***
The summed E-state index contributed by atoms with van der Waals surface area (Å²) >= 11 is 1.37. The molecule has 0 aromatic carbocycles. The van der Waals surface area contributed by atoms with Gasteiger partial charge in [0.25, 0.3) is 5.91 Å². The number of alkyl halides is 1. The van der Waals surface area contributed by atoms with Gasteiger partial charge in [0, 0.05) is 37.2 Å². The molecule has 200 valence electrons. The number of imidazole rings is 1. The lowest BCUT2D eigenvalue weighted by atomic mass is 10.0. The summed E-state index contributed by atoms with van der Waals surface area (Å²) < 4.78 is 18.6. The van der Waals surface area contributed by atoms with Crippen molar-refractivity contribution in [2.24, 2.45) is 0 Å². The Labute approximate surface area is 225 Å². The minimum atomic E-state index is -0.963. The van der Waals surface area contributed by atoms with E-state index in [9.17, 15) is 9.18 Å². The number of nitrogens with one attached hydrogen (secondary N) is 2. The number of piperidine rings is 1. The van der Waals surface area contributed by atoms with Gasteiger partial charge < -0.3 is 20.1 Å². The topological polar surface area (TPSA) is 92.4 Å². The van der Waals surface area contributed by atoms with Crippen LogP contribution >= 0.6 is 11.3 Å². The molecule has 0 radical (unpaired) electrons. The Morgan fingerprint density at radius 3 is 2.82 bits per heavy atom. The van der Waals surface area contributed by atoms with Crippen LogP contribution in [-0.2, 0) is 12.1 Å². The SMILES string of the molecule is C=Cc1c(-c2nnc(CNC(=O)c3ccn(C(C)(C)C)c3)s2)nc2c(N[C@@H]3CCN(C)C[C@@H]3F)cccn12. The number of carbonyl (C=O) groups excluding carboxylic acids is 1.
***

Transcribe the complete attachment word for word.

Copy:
The summed E-state index contributed by atoms with van der Waals surface area (Å²) >= 11 is 1.37. The molecule has 0 aromatic carbocycles. The van der Waals surface area contributed by atoms with Gasteiger partial charge in [0.25, 0.3) is 5.91 Å². The number of alkyl halides is 1. The van der Waals surface area contributed by atoms with Gasteiger partial charge in [0, 0.05) is 37.2 Å². The molecule has 200 valence electrons. The number of imidazole rings is 1. The lowest BCUT2D eigenvalue weighted by atomic mass is 10.0. The summed E-state index contributed by atoms with van der Waals surface area (Å²) < 4.78 is 18.6. The van der Waals surface area contributed by atoms with Crippen molar-refractivity contribution in [2.24, 2.45) is 0 Å². The Labute approximate surface area is 225 Å². The minimum atomic E-state index is -0.963. The van der Waals surface area contributed by atoms with E-state index in [9.17, 15) is 9.18 Å². The number of nitrogens with one attached hydrogen (secondary N) is 2. The number of piperidine rings is 1. The van der Waals surface area contributed by atoms with Gasteiger partial charge < -0.3 is 20.1 Å². The topological polar surface area (TPSA) is 92.4 Å². The van der Waals surface area contributed by atoms with Crippen LogP contribution >= 0.6 is 11.3 Å². The molecule has 0 radical (unpaired) electrons. The Morgan fingerprint density at radius 3 is 2.82 bits per heavy atom. The van der Waals surface area contributed by atoms with Crippen LogP contribution in [-0.2, 0) is 12.1 Å². The SMILES string of the molecule is C=Cc1c(-c2nnc(CNC(=O)c3ccn(C(C)(C)C)c3)s2)nc2c(N[C@@H]3CCN(C)C[C@@H]3F)cccn12. The number of carbonyl (C=O) groups excluding carboxylic acids is 1.